On October 10, 2019, Le Journal de Montréal discovered that four BQ candidates had made anti-Islam and racist social media posts. A Bloc spokeswoman said it was up to Quebeckers to judge its candidates’ social-media posts. The comments were condemned by Elizabeth May, Jagmeet Singh, Mélanie Joly and Françoise David. Later, the candidates all posted the same apology on their respective social media accounts and Yves-François Blanchet apologized for his candidates' Islamophobic and racist social media posts.
On October 13, 2019, Blanchet announced that they will not support a coalition or a party in a minority scenario. The Bloc will go issue by issue and support what is best for Quebec.
Several GPC candidates were dropped or stepped down during the course of the campaign. On July 23, 2019, Brock Grills, Green candidate for Peterborough—Kawartha, stepped down for "personal reasons". Grills was accused of fraud by a former employer but he and the EDA president stated that accusation was not the reason behind his stepping down. Grills, who repeated his reasoning, also mentioned the Green Party central office "pushed" for his resignation because he was reaching out to other parties to ask them to adopt policies to curb climate change. On August 16, 2019, Luc Saint-Hilaire, Green candidate for Lévis—Lotbinière, was forced to resign because of a Facebook post demanding Boufeldja Benabdallah, co-founder of the Centre Culturel Islamique de Québec, to denounce a man who allegedly lit his ex-wife on fire. On September 12, 2019, Erik Schomann, Green candidate for Simcoe North, resigned over a 2007 Facebook post which appeared to suggest he wanted to mail pieces of a pig carcass to Muslims in support of the protesters during the Muhammed comic controversy.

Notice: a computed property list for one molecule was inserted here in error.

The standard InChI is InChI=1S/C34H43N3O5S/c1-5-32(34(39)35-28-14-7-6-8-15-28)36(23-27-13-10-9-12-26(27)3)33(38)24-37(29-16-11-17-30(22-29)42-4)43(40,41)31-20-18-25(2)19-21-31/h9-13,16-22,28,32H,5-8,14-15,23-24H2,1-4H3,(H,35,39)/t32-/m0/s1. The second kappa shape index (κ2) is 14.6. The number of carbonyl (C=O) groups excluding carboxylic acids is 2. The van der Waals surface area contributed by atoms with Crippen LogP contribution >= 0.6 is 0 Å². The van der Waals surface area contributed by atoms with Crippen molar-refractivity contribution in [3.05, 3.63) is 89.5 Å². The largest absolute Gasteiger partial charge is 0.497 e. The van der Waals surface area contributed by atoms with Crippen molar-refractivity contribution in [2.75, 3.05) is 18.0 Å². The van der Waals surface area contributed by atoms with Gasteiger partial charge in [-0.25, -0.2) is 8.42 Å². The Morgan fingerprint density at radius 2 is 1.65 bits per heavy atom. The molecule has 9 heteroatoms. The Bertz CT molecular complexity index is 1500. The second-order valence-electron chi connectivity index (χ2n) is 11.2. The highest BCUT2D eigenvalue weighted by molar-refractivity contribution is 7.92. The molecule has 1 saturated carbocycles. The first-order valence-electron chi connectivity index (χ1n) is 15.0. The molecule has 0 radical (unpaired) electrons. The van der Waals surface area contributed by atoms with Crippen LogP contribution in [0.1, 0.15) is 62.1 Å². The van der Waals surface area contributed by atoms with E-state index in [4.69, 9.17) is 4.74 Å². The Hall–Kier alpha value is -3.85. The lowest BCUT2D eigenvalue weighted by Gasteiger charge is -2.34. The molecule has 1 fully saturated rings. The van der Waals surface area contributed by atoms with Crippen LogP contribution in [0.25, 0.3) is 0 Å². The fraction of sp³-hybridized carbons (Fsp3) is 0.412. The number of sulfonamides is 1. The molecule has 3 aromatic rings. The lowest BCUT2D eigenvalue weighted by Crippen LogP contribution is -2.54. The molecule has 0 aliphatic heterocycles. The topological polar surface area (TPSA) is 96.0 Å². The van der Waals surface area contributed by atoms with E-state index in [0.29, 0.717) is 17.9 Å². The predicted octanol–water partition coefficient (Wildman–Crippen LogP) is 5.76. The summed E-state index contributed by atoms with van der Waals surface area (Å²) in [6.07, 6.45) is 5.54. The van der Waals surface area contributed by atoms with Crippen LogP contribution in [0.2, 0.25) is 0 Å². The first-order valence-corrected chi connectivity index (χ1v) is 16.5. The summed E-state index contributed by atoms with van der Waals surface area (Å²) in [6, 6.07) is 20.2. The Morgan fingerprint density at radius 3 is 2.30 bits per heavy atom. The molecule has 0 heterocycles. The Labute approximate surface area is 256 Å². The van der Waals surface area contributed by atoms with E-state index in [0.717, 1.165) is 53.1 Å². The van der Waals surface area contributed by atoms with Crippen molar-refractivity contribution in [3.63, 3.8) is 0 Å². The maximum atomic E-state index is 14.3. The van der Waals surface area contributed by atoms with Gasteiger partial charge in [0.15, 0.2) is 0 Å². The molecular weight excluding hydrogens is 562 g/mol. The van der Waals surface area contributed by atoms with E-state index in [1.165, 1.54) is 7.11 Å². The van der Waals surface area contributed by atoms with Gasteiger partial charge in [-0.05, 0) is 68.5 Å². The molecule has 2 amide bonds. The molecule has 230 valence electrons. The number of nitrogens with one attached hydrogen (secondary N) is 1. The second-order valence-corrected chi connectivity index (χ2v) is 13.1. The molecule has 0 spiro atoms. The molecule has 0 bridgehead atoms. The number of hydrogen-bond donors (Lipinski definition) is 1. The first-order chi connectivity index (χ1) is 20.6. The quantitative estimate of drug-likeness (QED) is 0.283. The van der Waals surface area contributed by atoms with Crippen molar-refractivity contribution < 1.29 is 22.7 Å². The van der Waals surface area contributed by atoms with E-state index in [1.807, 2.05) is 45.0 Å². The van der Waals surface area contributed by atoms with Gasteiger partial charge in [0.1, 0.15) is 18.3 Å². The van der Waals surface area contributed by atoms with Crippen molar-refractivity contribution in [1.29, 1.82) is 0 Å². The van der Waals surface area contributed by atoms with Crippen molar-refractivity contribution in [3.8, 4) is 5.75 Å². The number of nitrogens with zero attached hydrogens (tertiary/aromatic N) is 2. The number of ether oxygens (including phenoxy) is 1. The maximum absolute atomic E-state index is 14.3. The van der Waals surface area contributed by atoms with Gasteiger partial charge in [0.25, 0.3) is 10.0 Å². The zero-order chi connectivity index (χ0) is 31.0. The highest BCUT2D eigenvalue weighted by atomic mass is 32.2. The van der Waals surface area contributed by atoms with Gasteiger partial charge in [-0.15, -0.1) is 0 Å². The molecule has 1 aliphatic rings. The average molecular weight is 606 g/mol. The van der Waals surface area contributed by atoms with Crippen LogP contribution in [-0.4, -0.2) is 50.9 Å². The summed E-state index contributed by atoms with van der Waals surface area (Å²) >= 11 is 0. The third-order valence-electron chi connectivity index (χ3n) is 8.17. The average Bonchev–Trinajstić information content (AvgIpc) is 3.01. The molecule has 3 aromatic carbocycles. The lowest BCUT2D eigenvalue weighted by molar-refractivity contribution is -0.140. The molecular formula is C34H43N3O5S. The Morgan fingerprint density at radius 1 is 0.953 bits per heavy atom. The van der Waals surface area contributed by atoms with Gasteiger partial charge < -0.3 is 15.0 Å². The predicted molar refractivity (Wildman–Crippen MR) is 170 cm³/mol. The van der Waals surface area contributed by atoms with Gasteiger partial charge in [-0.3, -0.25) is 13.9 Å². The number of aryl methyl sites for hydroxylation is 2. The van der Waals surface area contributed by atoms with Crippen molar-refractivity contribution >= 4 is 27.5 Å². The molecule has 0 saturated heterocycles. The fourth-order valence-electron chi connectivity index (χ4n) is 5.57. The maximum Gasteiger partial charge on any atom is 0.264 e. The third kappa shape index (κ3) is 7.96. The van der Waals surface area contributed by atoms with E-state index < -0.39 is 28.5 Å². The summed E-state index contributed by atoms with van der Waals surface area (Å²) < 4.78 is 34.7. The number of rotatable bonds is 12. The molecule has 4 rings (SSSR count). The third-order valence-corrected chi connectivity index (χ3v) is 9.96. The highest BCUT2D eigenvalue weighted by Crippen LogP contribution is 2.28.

On September 9, 2019, the Green Party issued a statement insisting that there is "zero chance" of reopening the abortion debate; few hours after May stated the Green Party will not ban members from trying to reopen abortion debate in an interview. May later added that MPs risk being ousted if they move to reopen the debate. From September 10 to 16, 2019, attention was focused on Pierre Nantel, the candidate for Longueuil—Saint-Hubert. He created this attention over his comments about Québec separatism on a Quebec radio station. May disputed that Nantel was a Quebec sovereigntist, but Nantel contradicted her afterwards. However, May stated he could be still be a candidate. Some journalists and columnists were confused by her reasoning for keeping him as a candidate. Furthermore, May was asked by the son of the late Jack Layton to not use the latter for political points when defending Nantel. On September 10, 2019, Mark Vercouteren, the candidate for Chatham-Kent-Leamington, and Macarena Diab, the candidate for Louis-Hébert were revealed to have made "anti-abortion statements". A spokesperson defended both of them but a few days later, it was revealed by May that Vercoutern was being "re-vetted" over the party not noticing Vercouteren's questionnaires. A week after the original comments were revealed, Vercouteren stated his view aligned with the party. On September 12, 2019, Dale Dewar, Green candidate for Regina—Qu'Appelle, apologized for making past negative comments on social media about Israel, Zionism and Israelis.